Washington, June 11 : A rare hundred-million-year old dino fossil found in Australia has led scientists to suggest a link between South American and Aussie dinosaurs.
According to a report in National Geographic News, the fossil belonged to a two-legged meat eater, or theropod, that is closely related to Megaraptor namunhuaiquii, a giant, big-clawed carnivore from Argentina.
The discovery could help redraw the world map during the dinosaur era, researchers said.
That's because the newfound Australian dinosaur shows that animals could travel across the prehistoric supercontinent of Gondwana during the Cretaceous period, about 145 to 65 million years ago.
This in turn suggests that Gondwana's Southern Hemisphere landmasses broke up later than traditionally thought.
The study is based on the unidentified theropod's arm bone, which was discovered at Dinosaur Cove in southeastern Australia in 1989.
"The fossil has unique features that solidly link it to the South American Megaraptor that was first described in 1998," said Nathan Smith of the University of Chicago's Field Museum.
"Megaraptor has a huge hand with a big (clublike) claw and a very strange forearm, so if you had to pick one bone to refer to, then the ulna (arm bone) might be that bone," he added.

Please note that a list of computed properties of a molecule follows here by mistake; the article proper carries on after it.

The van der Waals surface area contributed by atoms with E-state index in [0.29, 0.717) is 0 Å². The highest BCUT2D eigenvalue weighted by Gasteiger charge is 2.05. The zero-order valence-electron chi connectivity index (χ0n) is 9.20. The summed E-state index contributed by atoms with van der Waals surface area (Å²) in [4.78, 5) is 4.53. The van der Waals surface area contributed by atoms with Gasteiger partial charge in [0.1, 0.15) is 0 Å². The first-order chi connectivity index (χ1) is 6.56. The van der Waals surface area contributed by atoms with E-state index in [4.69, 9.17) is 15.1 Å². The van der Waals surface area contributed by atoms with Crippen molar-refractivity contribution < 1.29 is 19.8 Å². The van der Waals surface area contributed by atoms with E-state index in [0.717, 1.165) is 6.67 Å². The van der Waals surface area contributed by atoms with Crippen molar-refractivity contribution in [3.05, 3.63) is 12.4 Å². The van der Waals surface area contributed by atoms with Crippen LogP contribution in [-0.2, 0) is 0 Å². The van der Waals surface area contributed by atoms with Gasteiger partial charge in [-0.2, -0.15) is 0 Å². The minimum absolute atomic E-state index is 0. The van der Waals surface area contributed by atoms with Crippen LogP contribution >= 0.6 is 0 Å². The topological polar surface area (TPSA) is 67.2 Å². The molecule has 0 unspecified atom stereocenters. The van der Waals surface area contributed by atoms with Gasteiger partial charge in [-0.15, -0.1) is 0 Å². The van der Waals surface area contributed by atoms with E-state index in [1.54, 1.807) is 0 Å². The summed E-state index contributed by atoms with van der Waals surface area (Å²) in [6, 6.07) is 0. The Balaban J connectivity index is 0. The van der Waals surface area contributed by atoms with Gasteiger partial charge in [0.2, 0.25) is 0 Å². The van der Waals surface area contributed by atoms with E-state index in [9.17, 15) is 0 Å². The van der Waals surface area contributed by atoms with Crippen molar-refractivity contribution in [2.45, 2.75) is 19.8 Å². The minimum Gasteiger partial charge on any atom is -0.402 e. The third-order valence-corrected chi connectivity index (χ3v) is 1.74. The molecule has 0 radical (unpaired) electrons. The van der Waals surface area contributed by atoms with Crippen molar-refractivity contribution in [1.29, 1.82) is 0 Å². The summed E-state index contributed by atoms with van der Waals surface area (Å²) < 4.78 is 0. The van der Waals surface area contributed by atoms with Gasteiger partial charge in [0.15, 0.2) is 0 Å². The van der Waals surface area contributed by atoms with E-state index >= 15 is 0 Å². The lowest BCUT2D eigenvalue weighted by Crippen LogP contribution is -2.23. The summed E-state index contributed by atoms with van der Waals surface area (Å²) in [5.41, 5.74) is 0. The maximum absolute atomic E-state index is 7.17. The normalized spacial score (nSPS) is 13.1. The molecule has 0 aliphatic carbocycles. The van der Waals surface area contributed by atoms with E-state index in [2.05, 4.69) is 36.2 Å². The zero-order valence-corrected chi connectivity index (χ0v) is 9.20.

The length of the fossil bone, 7.6 inches (19.3 centimeters), suggests the dinosaur was about half the size of Megaraptor.
This size difference could be because it is a smaller species or because it was a juvenile, according to Smith.
Previously scientists thought that Australian animals were isolated from life on other Gondwana landmasses during most of the Cretaceous because of geography and climate, the study authors said. "What we now have is demonstration that there must have been some kind of (animal) exchange between Australia prior to about a hundred million years ago," said Smith.
The new study also supports alternative models for the break up of Gondwana.
Traditionally, it was thought that Africa and South America separated from eastern Gondwana, which included Antarctica, Australia, India, and Madagascar-some 138 million years ago.
The alternative models show Africa separating first.